I was assigned to Gulfbank! Gulfbank is the very bottom area in the mission, as far south as our borders go. What up Houston North Stakeee! I am in the ghetto! YESSS! I was so hyped to be in the ghetto. The area just recently (like one or two transfers ago) opened up, again, because it was too dangerous antes. Mom, don’t freak out; I am safe. The Lord protects His missionaries, but yeah I’m in a pretty sketchy place. I love it though! These people are so humble. They have nothing. Sometimes I drive down the street and really do think I’m in a third world country or something because people live in like the most terrible conditions – hand-built scrap metal/wood houses on dirt roads. It is crazy.  I remember hearing missionary stories like "And then they dropped us because a family member was killed last night"  or "Their daughter was assaulted last night, so they can’t meet with us today", etc., etc.   I didn’t realize I would be THAT missionary, experiencing those things.  But those are the things we deal with every single day.  It is remarkable how much people are willing to tell missionaries in the first 3 minutes of meeting with them. These people deal with more than I can even imagine. They are things I had only ever read about in books or seen on TV and these people are living it every day. Please pray for the people of Gulfbank. They need your prayers.

Like I said earlier, Hermana Parry and I have been working hard! We have basically a negative teaching pool (so like no one to teach), but since Thursday afternoon we have found 14 new investigators! You guys, that DOESN’T happen, at least not in our area. It is honestly a miracle. I will tell you one story, even though there are many similar to it. One day, we were on a way to an appointment with a man named Manuel (man I wish I could tell you every story because his is AMAZING).  Anyways, we were walking down the street to get to his house and I saw this cute, green trailer with flowers and plants all over the place. It kind of looked like a really beautiful jungle. We decided to knock it. We hadn’t even gotten to the door when this old lady came walking out and calling "Hermanas, misinoneras!"  We walked up and she immediately hugs and kisses us. (You get kissed a lot here, but not by people you just barely meet.)  We told her "Somos misioneras del la iglesia de Jesucristo de los santos de los Ultimos dias" (aka the only thing I can say in Spanish, haha).  We asked if she had heard of our Church before. She goes "Oh si, si, aprendiendo antes."  She then basically recites to us the first vision. We ask how she knew the story . . . you guys . . . she had been meeting with missionaries 21 years ago in Mexico; but, she moved to Houston and hasn’t seen or talked to them since. YOU GUYS –THAT'S A MIRACLE. We went back yesterday and taught her. She is the absolute sweetest old lady in the whole world.  Her name is Marta. We read with her in 3 Nephi when Christ comes to the Lamanites.  I don’t know what the outcome will be with Marta, but I have high hopes.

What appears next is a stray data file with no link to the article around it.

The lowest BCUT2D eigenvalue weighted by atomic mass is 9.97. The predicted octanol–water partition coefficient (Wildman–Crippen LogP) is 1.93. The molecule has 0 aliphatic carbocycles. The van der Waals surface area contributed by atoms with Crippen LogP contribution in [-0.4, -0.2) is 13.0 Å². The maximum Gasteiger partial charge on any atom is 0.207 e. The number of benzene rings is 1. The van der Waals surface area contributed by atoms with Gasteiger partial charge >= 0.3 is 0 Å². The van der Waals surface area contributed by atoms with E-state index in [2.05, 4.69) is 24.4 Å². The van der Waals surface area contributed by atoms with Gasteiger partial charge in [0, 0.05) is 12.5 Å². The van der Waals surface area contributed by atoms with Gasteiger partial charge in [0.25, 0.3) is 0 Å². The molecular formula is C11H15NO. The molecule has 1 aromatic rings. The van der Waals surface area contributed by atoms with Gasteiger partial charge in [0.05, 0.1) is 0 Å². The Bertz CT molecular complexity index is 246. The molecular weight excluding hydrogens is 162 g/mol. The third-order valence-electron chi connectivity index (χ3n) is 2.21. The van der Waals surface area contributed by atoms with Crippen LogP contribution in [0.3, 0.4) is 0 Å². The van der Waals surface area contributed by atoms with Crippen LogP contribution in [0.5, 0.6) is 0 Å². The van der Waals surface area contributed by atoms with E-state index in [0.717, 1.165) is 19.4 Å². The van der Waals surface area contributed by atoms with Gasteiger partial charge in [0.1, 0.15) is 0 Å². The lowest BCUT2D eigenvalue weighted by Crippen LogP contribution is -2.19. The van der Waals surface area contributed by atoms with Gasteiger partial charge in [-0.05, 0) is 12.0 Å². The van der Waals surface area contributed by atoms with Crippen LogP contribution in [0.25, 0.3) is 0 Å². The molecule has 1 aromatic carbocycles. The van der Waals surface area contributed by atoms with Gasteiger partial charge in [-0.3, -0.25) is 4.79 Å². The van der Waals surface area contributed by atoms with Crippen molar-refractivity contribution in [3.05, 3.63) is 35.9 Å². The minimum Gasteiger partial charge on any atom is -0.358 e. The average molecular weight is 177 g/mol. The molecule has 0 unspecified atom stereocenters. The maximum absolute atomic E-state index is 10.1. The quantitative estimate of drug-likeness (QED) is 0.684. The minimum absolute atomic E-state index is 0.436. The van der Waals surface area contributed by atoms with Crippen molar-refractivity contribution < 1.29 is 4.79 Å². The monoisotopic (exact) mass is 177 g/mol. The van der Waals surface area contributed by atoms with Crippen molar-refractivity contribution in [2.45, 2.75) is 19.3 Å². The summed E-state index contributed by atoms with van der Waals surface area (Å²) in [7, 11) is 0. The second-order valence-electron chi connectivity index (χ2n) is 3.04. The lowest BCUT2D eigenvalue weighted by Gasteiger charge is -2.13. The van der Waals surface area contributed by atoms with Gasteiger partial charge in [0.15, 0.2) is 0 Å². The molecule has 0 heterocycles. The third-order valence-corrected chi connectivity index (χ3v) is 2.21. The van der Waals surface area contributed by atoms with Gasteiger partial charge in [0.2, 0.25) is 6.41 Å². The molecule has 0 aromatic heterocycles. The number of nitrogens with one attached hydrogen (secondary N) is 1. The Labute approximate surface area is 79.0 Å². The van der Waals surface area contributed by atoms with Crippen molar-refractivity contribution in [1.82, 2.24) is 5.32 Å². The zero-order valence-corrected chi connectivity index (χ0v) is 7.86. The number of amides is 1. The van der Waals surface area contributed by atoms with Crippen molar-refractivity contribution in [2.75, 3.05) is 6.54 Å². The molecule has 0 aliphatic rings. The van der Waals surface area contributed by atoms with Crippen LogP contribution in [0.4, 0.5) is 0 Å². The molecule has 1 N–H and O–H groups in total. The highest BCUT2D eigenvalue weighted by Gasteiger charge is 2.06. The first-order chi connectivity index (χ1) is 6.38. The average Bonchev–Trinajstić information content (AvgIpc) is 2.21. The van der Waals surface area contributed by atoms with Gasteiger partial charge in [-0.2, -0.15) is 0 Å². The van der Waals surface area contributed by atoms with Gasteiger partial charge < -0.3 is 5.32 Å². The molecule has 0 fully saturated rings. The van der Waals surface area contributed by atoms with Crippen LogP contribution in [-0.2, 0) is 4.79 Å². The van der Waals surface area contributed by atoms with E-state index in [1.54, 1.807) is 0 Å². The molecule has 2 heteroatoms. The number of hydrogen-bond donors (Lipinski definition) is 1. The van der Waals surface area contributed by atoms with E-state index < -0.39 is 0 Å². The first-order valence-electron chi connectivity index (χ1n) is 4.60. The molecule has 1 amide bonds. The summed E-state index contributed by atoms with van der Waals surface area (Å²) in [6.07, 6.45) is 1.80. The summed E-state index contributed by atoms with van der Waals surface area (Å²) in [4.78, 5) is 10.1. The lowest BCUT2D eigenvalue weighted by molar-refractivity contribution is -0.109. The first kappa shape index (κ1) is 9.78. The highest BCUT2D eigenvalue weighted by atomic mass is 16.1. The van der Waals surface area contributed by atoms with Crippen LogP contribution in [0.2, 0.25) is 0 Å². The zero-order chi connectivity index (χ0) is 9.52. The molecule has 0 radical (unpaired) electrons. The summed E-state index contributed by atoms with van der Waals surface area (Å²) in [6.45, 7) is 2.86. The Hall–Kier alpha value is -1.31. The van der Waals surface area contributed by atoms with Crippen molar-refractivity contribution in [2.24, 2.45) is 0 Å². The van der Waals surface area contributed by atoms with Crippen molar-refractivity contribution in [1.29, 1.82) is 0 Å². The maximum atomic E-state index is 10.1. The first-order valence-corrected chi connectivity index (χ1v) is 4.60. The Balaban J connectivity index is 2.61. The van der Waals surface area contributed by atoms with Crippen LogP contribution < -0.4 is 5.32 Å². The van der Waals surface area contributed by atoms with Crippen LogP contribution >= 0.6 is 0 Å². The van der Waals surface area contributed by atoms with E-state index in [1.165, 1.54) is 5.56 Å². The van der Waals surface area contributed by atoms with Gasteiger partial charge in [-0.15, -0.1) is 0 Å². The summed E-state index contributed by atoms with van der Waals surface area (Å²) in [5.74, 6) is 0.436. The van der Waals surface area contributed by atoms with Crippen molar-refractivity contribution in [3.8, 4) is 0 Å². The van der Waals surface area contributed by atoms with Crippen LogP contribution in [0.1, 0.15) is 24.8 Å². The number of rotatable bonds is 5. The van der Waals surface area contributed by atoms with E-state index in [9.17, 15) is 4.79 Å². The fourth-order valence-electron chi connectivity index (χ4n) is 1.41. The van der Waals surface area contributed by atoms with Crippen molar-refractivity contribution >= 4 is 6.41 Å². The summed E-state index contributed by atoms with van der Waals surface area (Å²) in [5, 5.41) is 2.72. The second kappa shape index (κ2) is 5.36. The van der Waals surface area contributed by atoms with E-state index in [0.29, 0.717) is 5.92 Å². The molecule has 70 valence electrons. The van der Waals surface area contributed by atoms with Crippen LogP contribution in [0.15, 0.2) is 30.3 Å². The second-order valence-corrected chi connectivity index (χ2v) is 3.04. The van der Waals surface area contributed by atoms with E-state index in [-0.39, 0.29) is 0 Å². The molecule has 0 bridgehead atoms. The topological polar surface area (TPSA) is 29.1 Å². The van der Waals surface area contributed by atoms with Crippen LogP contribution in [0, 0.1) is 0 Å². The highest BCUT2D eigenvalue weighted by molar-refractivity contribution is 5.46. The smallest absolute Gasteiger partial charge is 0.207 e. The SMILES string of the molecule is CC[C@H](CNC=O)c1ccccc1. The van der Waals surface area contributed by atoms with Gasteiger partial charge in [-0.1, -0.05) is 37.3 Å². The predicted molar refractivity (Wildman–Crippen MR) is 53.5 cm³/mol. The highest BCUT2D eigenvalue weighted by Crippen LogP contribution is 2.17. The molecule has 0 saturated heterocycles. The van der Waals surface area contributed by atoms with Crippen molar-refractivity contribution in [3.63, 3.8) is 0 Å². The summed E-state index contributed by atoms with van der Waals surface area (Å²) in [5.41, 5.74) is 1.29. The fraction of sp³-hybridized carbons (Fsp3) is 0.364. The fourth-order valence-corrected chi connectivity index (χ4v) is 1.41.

Life is great in Gulfbank. Missionary work is hard. People laugh at you. People avoid you. Dogs hate you and chase you away from like every house, haha, but those few moments, like the one with Marta, make everything so worth it. I’m not going to sugar coat things, a lot of times are really discouraging, but you always have to keep a smile on your face and press forward "With steadfastness in Christ."

I love you all

Te quiero muchisimo,

Hermana Alivia Burnham